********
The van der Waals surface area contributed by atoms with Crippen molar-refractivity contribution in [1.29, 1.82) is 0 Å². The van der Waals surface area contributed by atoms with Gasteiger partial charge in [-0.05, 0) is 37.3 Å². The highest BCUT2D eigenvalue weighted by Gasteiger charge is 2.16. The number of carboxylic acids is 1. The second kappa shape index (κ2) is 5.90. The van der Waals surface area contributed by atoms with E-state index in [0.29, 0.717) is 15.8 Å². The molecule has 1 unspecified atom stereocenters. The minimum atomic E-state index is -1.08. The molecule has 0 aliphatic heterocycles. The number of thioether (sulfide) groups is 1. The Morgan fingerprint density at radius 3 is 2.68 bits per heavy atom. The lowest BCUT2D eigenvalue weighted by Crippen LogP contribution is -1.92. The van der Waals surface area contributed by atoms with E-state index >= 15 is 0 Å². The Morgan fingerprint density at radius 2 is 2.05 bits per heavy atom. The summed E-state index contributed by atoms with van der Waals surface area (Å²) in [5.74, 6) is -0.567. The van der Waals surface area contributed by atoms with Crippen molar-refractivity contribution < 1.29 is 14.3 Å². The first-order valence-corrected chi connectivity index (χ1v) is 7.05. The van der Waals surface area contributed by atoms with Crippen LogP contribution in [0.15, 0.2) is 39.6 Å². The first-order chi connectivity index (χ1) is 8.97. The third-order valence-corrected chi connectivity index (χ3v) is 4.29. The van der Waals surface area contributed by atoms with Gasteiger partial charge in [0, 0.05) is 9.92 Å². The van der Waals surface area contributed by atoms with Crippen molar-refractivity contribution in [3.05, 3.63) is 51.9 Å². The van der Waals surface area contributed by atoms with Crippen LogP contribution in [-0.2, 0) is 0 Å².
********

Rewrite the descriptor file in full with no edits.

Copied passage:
The van der Waals surface area contributed by atoms with Crippen molar-refractivity contribution in [1.29, 1.82) is 0 Å². The van der Waals surface area contributed by atoms with Gasteiger partial charge in [-0.05, 0) is 37.3 Å². The highest BCUT2D eigenvalue weighted by Gasteiger charge is 2.16. The number of carboxylic acids is 1. The second kappa shape index (κ2) is 5.90. The van der Waals surface area contributed by atoms with E-state index in [0.29, 0.717) is 15.8 Å². The molecule has 1 unspecified atom stereocenters. The minimum atomic E-state index is -1.08. The molecule has 0 aliphatic heterocycles. The number of thioether (sulfide) groups is 1. The Morgan fingerprint density at radius 3 is 2.68 bits per heavy atom. The lowest BCUT2D eigenvalue weighted by Crippen LogP contribution is -1.92. The van der Waals surface area contributed by atoms with E-state index >= 15 is 0 Å². The Morgan fingerprint density at radius 2 is 2.05 bits per heavy atom. The summed E-state index contributed by atoms with van der Waals surface area (Å²) in [5.74, 6) is -0.567. The van der Waals surface area contributed by atoms with Crippen molar-refractivity contribution < 1.29 is 14.3 Å². The first-order valence-corrected chi connectivity index (χ1v) is 7.05. The van der Waals surface area contributed by atoms with Crippen LogP contribution in [0.15, 0.2) is 39.6 Å². The first-order chi connectivity index (χ1) is 8.97. The third-order valence-corrected chi connectivity index (χ3v) is 4.29. The van der Waals surface area contributed by atoms with Gasteiger partial charge in [0, 0.05) is 9.92 Å². The van der Waals surface area contributed by atoms with Crippen molar-refractivity contribution in [3.05, 3.63) is 51.9 Å². The van der Waals surface area contributed by atoms with Crippen LogP contribution in [-0.2, 0) is 0 Å².